Question 3

The web address begins with a closed padlock symbol, so the website is secure [the ACNC article above]. But there is still nothing on the giving pages (for instance) about the security of your information.

Question 4

The Australian Business Register (linked from CMS QNNSW’s ACNC Register record), says that the charity is not entitled to receive tax deductible gifts. We have seen above, however, that CMS QNNSW is a ‘legitimate charity’.

The Register information does not match the information on the giving pages (for instance):

Graphical user interface, text, application Description automatically generated

This is because, as you can see from the bottom of the above page, you are giving to another charity, Church Missionary Society – Australia Ltd (CMS Australia).  There’s still no explanation given for this.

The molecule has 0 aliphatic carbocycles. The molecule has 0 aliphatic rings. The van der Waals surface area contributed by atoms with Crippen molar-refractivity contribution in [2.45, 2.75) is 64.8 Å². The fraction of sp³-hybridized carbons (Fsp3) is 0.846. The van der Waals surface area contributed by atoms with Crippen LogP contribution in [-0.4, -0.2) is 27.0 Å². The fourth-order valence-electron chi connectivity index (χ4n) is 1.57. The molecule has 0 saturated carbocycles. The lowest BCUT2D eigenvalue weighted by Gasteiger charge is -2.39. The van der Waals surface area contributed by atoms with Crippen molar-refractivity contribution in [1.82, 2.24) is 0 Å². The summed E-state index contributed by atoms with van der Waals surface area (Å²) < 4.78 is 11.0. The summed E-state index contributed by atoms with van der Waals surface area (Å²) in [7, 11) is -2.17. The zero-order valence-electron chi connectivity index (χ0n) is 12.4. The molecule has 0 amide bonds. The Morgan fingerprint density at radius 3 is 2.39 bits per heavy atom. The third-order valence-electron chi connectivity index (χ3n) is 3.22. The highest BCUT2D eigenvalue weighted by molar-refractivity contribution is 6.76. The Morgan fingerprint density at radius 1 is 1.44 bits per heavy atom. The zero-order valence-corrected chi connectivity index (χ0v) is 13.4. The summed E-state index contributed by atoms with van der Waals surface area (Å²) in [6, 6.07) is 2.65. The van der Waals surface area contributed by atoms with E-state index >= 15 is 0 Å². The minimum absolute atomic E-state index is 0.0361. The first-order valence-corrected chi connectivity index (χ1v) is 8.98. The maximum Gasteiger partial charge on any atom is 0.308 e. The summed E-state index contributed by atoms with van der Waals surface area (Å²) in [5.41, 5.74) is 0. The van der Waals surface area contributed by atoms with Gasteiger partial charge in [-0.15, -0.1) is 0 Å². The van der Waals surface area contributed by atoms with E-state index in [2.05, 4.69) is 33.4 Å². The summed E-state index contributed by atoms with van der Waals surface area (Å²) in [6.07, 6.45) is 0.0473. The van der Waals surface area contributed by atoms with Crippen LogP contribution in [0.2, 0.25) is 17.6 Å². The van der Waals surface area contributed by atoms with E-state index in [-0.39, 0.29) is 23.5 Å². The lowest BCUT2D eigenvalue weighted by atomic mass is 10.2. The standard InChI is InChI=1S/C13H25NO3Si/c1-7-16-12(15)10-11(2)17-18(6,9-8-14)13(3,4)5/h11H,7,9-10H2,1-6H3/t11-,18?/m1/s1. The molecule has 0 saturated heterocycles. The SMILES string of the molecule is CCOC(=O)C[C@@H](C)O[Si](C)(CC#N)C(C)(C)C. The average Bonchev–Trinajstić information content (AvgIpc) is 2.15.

Question 5  How are donations used

Context[7]

Graphical user interface, text, application, email Description automatically generated

Here’s how, from the ACNC Register, that translates into programs:

Graphical user interface, text, application, email Description automatically generated

The usual places one goes on the ACNC Register to find out what a charity does, the charity’s record and its AIS, are no good in this case because they mix information about CMS Australia and CMS QNNSW. And ‘What We Do’ on the website is about CMS Australia, not CMS QNNSW.

The relationship between the two bodies is still not explained on the CMS QNNSW website. Here it is from the Branch Council’s Report:

A picture containing text, newspaper Description automatically generated

But one shouldn’t have to go inside the Financial Report to find this basic information.

Sharing the Gospel[8]

No – see above. (The missionaries are employed/contracted by CMS Australia.)

Financial Reporting

The account of how a charity uses donations is the Financial Report on the ACNC Register.

The directors signed a declaration [Statement by Members of the Council] Financial Report 2020] that

Table Description automatically generated